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Frank London's Klezmer Brass Allstars, Brotherhood of Brass (Piranha) Before There Was Klezmer, There Was “The Inebriated Orchestra”Allstar Band

Frank London Revives 19th Century Music of Jewish Forefathers

Few hard facts are known about the influential, fakeloric Di Shikere Kapelye (pronounced deh SHICK-er-uh kuh-PEL-yuh) or Inebriated Orchestra. What little we do know comes from a variety of sources: anecdotes and oral histories with older living klezmorim (whose grandparents may have heard or played in Di Shikere Kapelye), court records of cases brought against them by dissatisfied clients and straight-laced municipal governments, obscure references, and apocryphal legends.

Their origins may lie around Odessa, or in the Trans-Carpathians, or near Minsk. Records of their appearance can be found in all those places. Always invited to perform, but never welcomed to stay in one place (perhaps due to their proclivity towards impromptu jam sessions in town squares after all the pubs had shut for the night), they traveled throughout the Pale of Settlement, the region of Russia where Jews were forced to remain.

Now, Frank London has brought together a collection of Klezmer brass allstars to recreate the music of this legendary, not-so-real ensemble on Di Shikere Kapelye (Piranha, PIR 1467). He has produced a community folk recording that captures the authentic, unsentimentalized, raw ethos of shtetl music.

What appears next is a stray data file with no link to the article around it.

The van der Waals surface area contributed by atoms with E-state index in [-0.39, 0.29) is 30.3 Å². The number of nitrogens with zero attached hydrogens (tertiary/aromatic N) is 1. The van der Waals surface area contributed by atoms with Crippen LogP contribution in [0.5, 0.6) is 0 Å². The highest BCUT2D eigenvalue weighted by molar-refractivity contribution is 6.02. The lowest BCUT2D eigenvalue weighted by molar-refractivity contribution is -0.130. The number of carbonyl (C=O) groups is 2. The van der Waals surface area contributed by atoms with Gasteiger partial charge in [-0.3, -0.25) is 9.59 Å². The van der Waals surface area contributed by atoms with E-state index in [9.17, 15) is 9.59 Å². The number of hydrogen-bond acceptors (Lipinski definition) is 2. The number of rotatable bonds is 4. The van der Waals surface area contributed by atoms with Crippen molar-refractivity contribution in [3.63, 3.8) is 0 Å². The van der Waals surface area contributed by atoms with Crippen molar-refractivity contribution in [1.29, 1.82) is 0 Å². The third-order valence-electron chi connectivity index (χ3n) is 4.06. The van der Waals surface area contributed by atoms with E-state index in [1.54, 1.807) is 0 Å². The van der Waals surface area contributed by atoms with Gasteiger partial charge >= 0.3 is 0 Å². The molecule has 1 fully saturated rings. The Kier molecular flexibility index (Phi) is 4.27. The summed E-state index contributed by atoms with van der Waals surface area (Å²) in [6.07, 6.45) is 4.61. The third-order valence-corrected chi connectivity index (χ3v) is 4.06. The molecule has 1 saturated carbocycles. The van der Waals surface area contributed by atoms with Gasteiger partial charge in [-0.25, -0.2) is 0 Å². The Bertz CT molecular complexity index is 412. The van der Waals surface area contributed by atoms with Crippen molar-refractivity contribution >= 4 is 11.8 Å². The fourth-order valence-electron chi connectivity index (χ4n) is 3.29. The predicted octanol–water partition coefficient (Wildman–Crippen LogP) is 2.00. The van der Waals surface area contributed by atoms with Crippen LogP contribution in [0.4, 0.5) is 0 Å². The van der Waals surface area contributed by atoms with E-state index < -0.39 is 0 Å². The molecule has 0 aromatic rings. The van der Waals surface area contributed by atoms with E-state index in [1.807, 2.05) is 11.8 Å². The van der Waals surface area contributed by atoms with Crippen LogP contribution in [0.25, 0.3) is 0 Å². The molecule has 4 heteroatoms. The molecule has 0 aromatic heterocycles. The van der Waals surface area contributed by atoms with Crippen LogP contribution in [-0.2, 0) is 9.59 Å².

Members of this “who’s who” Klezmer ensemble play with the Klezmatics, the Hasidic New Wave, Les Misérables Brass Band, the Klezmer Conservatory Band, Brave Old World, Shirim, Paradox Trio, KlezMs, the Klezmorim, Andy Statman, Michael Alpert, and countless others. Klezmatics trumpeter London has played with John Zorn, LL Cool J, Mel Torme, Itzhak Perlman, They Might Be Giants, David Byrne, Gal Costa, Marc Ribot, and Jane Siberry.

Combining decades of expertise in Klezmer and brass band music in general, London’s Klezmer Brass Allstars draw on ancient traditions to reconstruct the original spirit that led to today’s Klezmer.  Based on extensive research—laced with a heavy dose of guesswork and intuition—and a few smudged sheets of music found in the cellar of a tavern in Minsk, a group of the greatest living klezmorim have lovingly and painstakingly fashioned an aural docudrama of Di Shikere Kapelye and their sound and spirit.